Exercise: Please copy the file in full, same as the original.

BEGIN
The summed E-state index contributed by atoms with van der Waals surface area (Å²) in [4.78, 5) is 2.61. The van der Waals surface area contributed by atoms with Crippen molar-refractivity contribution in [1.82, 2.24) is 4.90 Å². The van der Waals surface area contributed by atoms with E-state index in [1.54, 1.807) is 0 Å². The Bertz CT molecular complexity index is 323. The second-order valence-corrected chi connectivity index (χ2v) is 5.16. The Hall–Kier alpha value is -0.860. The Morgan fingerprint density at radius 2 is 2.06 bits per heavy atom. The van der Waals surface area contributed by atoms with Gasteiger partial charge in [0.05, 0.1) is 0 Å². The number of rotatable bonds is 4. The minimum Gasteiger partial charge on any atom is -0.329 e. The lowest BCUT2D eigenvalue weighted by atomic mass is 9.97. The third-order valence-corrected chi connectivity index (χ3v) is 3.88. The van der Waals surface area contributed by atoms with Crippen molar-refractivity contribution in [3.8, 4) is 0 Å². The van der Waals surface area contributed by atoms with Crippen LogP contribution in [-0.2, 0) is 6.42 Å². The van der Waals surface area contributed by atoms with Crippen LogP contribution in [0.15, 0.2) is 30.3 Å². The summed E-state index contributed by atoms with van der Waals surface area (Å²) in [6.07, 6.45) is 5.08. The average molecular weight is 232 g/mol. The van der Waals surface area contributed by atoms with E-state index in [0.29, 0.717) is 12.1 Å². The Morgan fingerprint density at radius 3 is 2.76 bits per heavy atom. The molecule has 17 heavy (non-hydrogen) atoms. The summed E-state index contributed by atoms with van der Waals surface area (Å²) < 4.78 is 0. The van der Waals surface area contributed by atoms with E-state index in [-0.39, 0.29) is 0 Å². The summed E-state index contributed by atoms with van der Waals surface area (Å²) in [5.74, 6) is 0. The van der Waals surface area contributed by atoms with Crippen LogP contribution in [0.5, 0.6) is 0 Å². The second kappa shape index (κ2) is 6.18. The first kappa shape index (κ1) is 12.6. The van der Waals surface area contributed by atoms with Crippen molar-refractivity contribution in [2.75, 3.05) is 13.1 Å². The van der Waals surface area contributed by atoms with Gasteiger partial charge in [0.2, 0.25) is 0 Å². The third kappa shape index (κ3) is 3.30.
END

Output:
The summed E-state index contributed by atoms with van der Waals surface area (Å²) in [4.78, 5) is 2.61. The van der Waals surface area contributed by atoms with Crippen molar-refractivity contribution in [1.82, 2.24) is 4.90 Å². The van der Waals surface area contributed by atoms with E-state index in [1.54, 1.807) is 0 Å². The Bertz CT molecular complexity index is 323. The second-order valence-corrected chi connectivity index (χ2v) is 5.16. The Hall–Kier alpha value is -0.860. The Morgan fingerprint density at radius 2 is 2.06 bits per heavy atom. The van der Waals surface area contributed by atoms with Gasteiger partial charge in [0.05, 0.1) is 0 Å². The number of rotatable bonds is 4. The minimum Gasteiger partial charge on any atom is -0.329 e. The lowest BCUT2D eigenvalue weighted by atomic mass is 9.97. The third-order valence-corrected chi connectivity index (χ3v) is 3.88. The van der Waals surface area contributed by atoms with Crippen molar-refractivity contribution in [3.8, 4) is 0 Å². The van der Waals surface area contributed by atoms with Crippen LogP contribution in [-0.2, 0) is 6.42 Å². The van der Waals surface area contributed by atoms with Crippen LogP contribution in [0.15, 0.2) is 30.3 Å². The summed E-state index contributed by atoms with van der Waals surface area (Å²) in [6.07, 6.45) is 5.08. The average molecular weight is 232 g/mol. The van der Waals surface area contributed by atoms with E-state index in [0.29, 0.717) is 12.1 Å². The Morgan fingerprint density at radius 3 is 2.76 bits per heavy atom. The molecule has 17 heavy (non-hydrogen) atoms. The summed E-state index contributed by atoms with van der Waals surface area (Å²) < 4.78 is 0. The van der Waals surface area contributed by atoms with E-state index in [-0.39, 0.29) is 0 Å². The summed E-state index contributed by atoms with van der Waals surface area (Å²) in [5.74, 6) is 0. The van der Waals surface area contributed by atoms with Crippen LogP contribution in [0.5, 0.6) is 0 Å². The second kappa shape index (κ2) is 6.18. The first kappa shape index (κ1) is 12.6. The van der Waals surface area contributed by atoms with Crippen molar-refractivity contribution in [2.75, 3.05) is 13.1 Å². The van der Waals surface area contributed by atoms with Gasteiger partial charge in [0.2, 0.25) is 0 Å². The third kappa shape index (κ3) is 3.30.